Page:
In New York, a “port of entry” is created for young French artists | ET REALITY


It was a surprising diplomatic event on New York’s Upper East Side, beginning with an auspicious “bonsoir” and ending with an unexpected “au revoir.”

Gaëtan Bruel, director of French cultural services in the United States, met with dignitaries in Villa Albertinaits headquarters, on September 20, announce additional initiatives that support greater Franco-American cultural exchange.

Bruel, with Laurent Bili, the French ambassador to the United States, and Catherine Colonna, the French foreign minister, offered a greatly expanded model for artist residencies that would allow even more French or French-speaking artists, scholars, and artisans to They will travel anywhere. in the United States or even, in one case, around the world on a French container ship.

“This France is perhaps less polished, possibly less expected, certainly more diverse, younger, more daring, surprising,” Bruel said. And he added: “Why not let artists choose where they want to go?”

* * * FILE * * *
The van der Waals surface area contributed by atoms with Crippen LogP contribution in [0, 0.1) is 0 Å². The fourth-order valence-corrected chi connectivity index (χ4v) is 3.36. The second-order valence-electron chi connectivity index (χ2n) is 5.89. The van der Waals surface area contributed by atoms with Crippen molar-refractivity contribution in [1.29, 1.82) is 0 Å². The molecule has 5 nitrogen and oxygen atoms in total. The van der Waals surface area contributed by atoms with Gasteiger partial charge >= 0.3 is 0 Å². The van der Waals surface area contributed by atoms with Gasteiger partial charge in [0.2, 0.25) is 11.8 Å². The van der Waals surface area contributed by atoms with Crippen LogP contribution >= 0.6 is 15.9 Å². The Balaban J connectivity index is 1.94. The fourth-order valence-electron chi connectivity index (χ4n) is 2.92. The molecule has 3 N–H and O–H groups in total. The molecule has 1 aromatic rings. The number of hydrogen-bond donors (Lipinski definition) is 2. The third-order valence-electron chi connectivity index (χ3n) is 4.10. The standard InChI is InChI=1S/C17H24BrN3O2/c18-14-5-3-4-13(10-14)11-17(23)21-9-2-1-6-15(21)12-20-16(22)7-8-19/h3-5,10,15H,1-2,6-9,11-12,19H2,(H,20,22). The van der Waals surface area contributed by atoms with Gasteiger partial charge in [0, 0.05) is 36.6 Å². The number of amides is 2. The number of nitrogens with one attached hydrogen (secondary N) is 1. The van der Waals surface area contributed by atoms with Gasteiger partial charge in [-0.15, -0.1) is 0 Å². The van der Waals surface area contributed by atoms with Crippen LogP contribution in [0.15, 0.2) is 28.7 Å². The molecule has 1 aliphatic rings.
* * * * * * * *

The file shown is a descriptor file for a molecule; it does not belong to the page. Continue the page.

In addition to the residences, initiatives include a new bronze sculpture of the Little Prince, the boy hero of Antoine de Saint-Exupéry, the French author and illustrator. It was commissioned for the city sidewalk in front of Villa Albertine, formerly known as the Payne Whitney Mansion, on Fifth Avenue at East 78th Street.

Bruel led visitors inside the 1906 limestone villa to the Atelier on the fifth floor, where another of his initiatives had been accomplished: the reimagining of the studio of the mansion’s original chatelaine, Helen Hay Whitney (1875- 1944).